Let’s talk about sex

My friend, Rachel, emails me: “P.S. Did you hear about the Christian sex toys thing on NPR?” No link, no other info. Well, goodness, who could resist googling that?

Here‘s the story, and here‘s the NPR blog post with the comments ranging from medieval “Christians” who think sex is a necessary evil to secularists who think sex is the Ultimate Good. Eventually, it just became the latest web-based pressure-release valve for anti-Christian vitriol.

Reading through, I’ve noticed that many people on both extremes have swallowed a few fallacies about good, Christian living.

Myth #1: It is immoral for Christians to make money. Folks, there is no manna falling from heaven. God expects us to provide for ourselves and our misfortunate neighbors, too. Unless you own a farm, the best way to do that is with cold hard cash. It is immoral to hoard your money, it is immoral to steal someone else’s money, it is immoral to practice unfair lending. But it is not immoral to make money.

Some commenters criticized the company for selling the exact same products as any other sex toy supply store. A dildo is a dildo is a dildo. Making one with a “Christian” theme would be blasphemous (think: The Exorcist), don’t you think? One person complained that the company used the same immoral suppliers as all the other stores and suggested that these people should be manufacturing their own supplies. Gee, I guess they just didn’t have a few spare million dollars to get that idea off the ground.

Then there were the people who thought it was all a gimmick. If by that they mean that these people have come up with a marketing tool to distinguish themselves from all the other sex toy suppliers, then they are right. But that’s not immoral. It’s all part of doing business. If by gimmick they mean “false advertising,” then we’d need some evidence that these people aren’t Christian. Like maybe membership cards for the local Satan worshipper’s church.

Myth #2 Sex is immoral. No, lust is immoral. But if you’ve never experienced sex within the context of a loving, selfless marriage, then I can’t blame you for being confused.

I guess this is why so many commenters had problems with the idea of praying regarding your sex life (kind of like praying that your planned bank heist went smoothly). One person actually mused that Jesus had bigger concerns to deal with and others felt (snarkily) that Christians should spend their time praying for world peace instead of satisfaction. It’s no wonder that they don’t believe in God. That God they describe is so small, so limited. The Christian God is capable of caring about all things from world hunger to that annoying hangnail on your little toe.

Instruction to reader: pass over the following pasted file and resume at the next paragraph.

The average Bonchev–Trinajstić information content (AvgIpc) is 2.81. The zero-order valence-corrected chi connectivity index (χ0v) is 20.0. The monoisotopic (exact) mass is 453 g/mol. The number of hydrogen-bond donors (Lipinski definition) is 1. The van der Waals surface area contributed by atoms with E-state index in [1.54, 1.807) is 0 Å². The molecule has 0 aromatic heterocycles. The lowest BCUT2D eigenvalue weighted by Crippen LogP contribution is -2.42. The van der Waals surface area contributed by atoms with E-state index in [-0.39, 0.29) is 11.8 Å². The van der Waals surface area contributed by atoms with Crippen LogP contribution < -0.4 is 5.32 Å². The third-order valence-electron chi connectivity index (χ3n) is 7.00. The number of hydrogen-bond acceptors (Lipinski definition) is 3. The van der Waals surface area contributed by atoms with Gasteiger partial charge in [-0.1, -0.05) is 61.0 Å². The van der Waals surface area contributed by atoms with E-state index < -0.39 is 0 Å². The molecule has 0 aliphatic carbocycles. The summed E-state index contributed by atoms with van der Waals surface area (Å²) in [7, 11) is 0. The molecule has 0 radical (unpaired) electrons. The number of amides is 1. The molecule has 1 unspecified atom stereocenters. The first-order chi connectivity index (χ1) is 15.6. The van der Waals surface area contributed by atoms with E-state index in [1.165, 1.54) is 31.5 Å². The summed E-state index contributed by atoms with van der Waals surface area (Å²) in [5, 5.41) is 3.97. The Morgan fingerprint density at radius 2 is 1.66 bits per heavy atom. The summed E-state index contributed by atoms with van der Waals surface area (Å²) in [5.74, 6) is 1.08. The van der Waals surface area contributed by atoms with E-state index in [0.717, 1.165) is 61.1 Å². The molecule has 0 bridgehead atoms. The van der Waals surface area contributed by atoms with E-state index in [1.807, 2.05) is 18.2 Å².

Myth #3 Sex is only about making babies. Being “open to life” is not the same thing as restricting sex for fertile times only. Christopher West writes:

This is how husbands and wives build an authentic spirituality: by loving one another according to the Holy Spirit in and through their bodies. Marital love is shown in numerous ways, but spouses who are filled with the Spirit realize “among the possible manifestations of affection, the singular, or rather, exceptional significance of [the conjugal] act” (Nov 21, 1984). They come to understand that their sexual union “bears in itself the sign of the great mystery of creation and redemption” (Nov 14, 1984). In a word, they come to understand that their union is “Eucharistic.”

Sex is primarily about union. Children are the fruit of that union.

Myth #4 Sex toys are immoral. It’s all how you use them. Onanism is immoral. Lust is immoral. Orgasms are most definitely not immoral. Within the context of foreplay, if a couple requires a little assistance, it is not immoral to get some.

Of course, finding assistance is difficult. As the NPR article wrote, the couple who started the business wanted to buy massage oil without viewing pornographic images. Hence, their store.

I wish them good luck.

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